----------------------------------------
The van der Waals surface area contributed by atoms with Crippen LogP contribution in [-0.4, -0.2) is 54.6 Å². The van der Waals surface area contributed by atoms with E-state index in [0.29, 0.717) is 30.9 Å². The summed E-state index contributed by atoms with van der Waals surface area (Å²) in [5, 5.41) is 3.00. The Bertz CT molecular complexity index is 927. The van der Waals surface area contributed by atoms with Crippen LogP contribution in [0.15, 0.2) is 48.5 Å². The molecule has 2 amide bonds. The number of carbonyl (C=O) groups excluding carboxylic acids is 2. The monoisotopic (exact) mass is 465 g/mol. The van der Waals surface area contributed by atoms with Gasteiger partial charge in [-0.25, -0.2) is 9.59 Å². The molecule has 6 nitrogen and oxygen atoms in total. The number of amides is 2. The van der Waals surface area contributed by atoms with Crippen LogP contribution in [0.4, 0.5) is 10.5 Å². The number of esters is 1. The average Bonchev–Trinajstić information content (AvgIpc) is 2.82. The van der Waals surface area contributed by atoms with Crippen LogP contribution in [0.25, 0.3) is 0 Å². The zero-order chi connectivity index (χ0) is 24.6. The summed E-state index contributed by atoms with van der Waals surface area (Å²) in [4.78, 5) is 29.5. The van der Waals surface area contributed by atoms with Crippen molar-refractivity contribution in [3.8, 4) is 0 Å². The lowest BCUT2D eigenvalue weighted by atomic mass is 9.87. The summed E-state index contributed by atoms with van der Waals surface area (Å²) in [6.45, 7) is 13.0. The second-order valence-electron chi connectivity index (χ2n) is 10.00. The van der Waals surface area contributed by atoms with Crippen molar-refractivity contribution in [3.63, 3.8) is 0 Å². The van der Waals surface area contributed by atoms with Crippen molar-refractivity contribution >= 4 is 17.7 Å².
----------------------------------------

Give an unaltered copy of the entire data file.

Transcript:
The van der Waals surface area contributed by atoms with Crippen LogP contribution in [-0.4, -0.2) is 54.6 Å². The van der Waals surface area contributed by atoms with E-state index in [0.29, 0.717) is 30.9 Å². The summed E-state index contributed by atoms with van der Waals surface area (Å²) in [5, 5.41) is 3.00. The Bertz CT molecular complexity index is 927. The van der Waals surface area contributed by atoms with Crippen LogP contribution in [0.15, 0.2) is 48.5 Å². The molecule has 2 amide bonds. The number of carbonyl (C=O) groups excluding carboxylic acids is 2. The monoisotopic (exact) mass is 465 g/mol. The van der Waals surface area contributed by atoms with Gasteiger partial charge in [-0.25, -0.2) is 9.59 Å². The molecule has 6 nitrogen and oxygen atoms in total. The number of amides is 2. The van der Waals surface area contributed by atoms with Crippen LogP contribution in [0.4, 0.5) is 10.5 Å². The number of esters is 1. The average Bonchev–Trinajstić information content (AvgIpc) is 2.82. The van der Waals surface area contributed by atoms with Crippen LogP contribution in [0.25, 0.3) is 0 Å². The zero-order chi connectivity index (χ0) is 24.6. The summed E-state index contributed by atoms with van der Waals surface area (Å²) in [4.78, 5) is 29.5. The van der Waals surface area contributed by atoms with Crippen molar-refractivity contribution in [3.8, 4) is 0 Å². The lowest BCUT2D eigenvalue weighted by atomic mass is 9.87. The summed E-state index contributed by atoms with van der Waals surface area (Å²) in [6.45, 7) is 13.0. The second-order valence-electron chi connectivity index (χ2n) is 10.00. The van der Waals surface area contributed by atoms with Crippen molar-refractivity contribution in [3.63, 3.8) is 0 Å². The van der Waals surface area contributed by atoms with Crippen molar-refractivity contribution >= 4 is 17.7 Å².